As we prepare to reopen the West Seattle bridge in mid-2022, we’re also analyzing viable options to replace the bridge long-term when the time comes.

West Seattle Bridge at sunset. Photo Credit: Madison Linkenmeyer

Summary 

  • In November 2020, we made the decision to repair the West Seattle High-Rise Bridge (high bridge). 
  • We also continued planning for an eventual replacement and analyzed five replacement options using a detailed set of criteria. 
  • We found the on-line and hybrid replacement options (more on those below) to be the best performing in our evaluation based on these criteria. 
  • In the coming months, we will finalize and document our findings into a Replacement Planning Study Report. 
  • We continue to work towards reopening the high bridge in mid-2022 and will keep planning for the current and future transportation needs of the city. 

In November 2020, we made the decision to repair the West Seattle High-Rise Bridge (high bridge).  

From the beginning, Mayor Durkan made clear that her goal was to identify the pathway that provides the highest degree of certainty for a safe and rapid restoration of travel with the lowest level of impact to communities in and around the Duwamish Valley, the city, region, and state. After close consultation and analysis from SDOT’s structural team, members of the Community Task Force, SDOT’s Technical Advisory Panel composed of leading experts in their fields, and countless others, it became clear that repair is the best way to safely restore this critical connection as quickly as possible. That work is now underway with the bridge scheduled to be reopened to traffic in mid-2022. We are confident that the repairs will ensure the bridge’s service for decades to come.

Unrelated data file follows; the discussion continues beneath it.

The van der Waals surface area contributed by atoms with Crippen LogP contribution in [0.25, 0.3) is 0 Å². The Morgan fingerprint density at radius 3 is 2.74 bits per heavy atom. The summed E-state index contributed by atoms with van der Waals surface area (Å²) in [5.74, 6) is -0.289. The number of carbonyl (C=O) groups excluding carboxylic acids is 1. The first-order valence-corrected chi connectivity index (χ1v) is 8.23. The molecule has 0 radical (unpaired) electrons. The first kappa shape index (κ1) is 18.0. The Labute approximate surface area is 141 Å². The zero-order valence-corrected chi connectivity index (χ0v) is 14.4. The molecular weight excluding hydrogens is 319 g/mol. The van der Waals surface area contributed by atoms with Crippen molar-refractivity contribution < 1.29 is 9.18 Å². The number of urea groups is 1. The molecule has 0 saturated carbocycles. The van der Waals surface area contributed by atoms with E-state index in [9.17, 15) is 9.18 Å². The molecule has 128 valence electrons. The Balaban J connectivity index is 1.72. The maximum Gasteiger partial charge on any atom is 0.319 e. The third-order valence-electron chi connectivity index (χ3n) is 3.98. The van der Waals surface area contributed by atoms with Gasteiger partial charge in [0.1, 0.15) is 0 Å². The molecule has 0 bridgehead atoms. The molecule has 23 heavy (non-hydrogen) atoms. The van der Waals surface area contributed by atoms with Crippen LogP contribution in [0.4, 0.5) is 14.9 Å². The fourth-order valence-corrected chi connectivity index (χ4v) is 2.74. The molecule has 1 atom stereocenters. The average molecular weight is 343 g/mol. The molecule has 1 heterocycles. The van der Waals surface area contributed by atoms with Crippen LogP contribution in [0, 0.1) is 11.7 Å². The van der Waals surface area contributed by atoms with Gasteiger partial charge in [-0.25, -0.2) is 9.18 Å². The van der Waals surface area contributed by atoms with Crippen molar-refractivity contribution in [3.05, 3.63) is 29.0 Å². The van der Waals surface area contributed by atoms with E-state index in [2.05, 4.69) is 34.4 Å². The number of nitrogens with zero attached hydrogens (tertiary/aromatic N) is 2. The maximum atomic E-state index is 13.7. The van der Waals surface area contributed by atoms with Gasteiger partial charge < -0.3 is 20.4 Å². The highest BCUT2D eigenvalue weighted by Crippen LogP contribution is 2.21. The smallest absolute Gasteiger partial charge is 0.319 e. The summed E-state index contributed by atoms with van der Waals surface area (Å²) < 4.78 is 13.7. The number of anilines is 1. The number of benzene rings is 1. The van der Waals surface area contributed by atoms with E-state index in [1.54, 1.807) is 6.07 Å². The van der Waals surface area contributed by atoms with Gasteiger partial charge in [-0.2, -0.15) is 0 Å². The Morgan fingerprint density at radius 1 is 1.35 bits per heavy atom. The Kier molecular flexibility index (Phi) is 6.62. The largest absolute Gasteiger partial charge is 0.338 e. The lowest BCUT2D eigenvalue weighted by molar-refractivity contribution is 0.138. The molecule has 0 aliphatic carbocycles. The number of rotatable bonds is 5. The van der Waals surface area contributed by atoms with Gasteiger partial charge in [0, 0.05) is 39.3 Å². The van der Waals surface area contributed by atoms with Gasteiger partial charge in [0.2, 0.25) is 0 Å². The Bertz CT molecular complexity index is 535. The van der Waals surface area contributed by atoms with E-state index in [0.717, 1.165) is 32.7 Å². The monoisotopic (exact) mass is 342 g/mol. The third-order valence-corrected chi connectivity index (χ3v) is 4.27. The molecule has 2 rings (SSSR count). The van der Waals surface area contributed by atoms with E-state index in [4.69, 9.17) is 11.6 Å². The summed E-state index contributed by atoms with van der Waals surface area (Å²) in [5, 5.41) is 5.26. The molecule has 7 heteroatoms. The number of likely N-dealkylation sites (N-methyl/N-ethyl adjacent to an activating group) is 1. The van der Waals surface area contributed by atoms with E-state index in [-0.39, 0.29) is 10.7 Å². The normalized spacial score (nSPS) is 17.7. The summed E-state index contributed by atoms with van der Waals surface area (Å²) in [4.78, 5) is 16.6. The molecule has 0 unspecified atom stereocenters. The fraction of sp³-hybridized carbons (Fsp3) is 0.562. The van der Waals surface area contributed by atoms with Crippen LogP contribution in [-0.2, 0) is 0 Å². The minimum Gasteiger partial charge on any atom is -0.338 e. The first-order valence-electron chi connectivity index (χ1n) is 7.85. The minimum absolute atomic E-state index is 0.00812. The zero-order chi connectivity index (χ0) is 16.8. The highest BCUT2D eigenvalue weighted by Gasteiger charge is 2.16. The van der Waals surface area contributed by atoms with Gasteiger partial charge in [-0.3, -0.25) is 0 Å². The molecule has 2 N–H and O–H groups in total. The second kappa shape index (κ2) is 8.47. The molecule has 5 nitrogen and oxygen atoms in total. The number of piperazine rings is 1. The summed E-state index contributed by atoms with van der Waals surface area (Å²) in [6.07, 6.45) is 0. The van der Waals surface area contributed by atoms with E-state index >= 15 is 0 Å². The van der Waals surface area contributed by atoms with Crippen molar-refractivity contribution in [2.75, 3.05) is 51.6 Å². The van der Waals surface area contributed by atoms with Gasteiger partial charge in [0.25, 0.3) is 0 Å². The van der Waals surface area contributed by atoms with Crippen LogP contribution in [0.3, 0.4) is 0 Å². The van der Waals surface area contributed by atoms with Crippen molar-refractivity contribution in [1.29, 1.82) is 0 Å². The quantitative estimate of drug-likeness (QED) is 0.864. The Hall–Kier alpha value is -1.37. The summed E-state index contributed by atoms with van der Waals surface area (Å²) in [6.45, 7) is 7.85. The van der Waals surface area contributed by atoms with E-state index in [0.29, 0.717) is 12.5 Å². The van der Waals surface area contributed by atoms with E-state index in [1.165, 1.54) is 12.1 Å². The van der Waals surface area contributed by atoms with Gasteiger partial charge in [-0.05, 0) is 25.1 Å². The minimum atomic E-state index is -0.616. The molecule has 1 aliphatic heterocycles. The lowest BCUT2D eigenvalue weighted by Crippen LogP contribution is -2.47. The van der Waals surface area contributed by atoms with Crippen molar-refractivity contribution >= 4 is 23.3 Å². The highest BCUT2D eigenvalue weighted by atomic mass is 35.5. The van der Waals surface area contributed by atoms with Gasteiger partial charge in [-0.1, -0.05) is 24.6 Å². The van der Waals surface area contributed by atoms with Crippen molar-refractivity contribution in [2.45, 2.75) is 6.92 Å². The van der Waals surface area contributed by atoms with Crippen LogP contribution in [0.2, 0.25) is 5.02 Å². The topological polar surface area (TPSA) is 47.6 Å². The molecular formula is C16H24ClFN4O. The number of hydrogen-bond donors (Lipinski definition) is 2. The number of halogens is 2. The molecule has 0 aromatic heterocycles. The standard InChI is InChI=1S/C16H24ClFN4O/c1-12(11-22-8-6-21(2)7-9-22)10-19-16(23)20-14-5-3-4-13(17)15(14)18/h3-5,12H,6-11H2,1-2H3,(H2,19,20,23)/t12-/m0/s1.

We also continued planning for an eventual replacement. 

West Seattle Bridge timeline 1984 to present.

 
We began researching potential locations for a replacement around the existing bridge. We’ve been evaluating these long-term replacement concepts, using practical criteria aligned with our core purpose, which is to:  

Replace the West Seattle High Bridge’s main span and side spans to maintain long-term capacity, safety, mobility and access for West Seattle and the region

The replacement planning study is limited to the section of the bridge that encompasses the long concrete spans between Pier 15 and Pier 18. 

The five replacement concepts we analyzed were: 

  1. North Concept: A bridge north of the existing high bridge 
  2. South Concept: A bridge south of the existing high bridge 
  3. On-line Concept: A bridge on-line with the existing high bridge 
  4. Tunnel Concept: A tunnel underground  
  5. Hybrid Concept: A hybrid bridge option, which is a combination of the north and on-line bridge locations. 
The five replacement options we analyzed shown on a map.

Our goal with each option was to: 

  • Maintain existing access and ramp connections 
  • Meet minimum design standards for a 45-mph roadway (grades, sight distances, etc.) 
  • Maintain existing road width  
  • Maintain existing navigational clearances of the Duwamish waterway (horizontal and vertical)  
  • Use demolition and construction methods that are cost effective and minimize impacts to community members 
We examined existing conditions and future considerations in the bridge vicinity to understand potential conflicts with existing and planned infrastructure in the area. Photo credit: SDOT.

Evaluating the concepts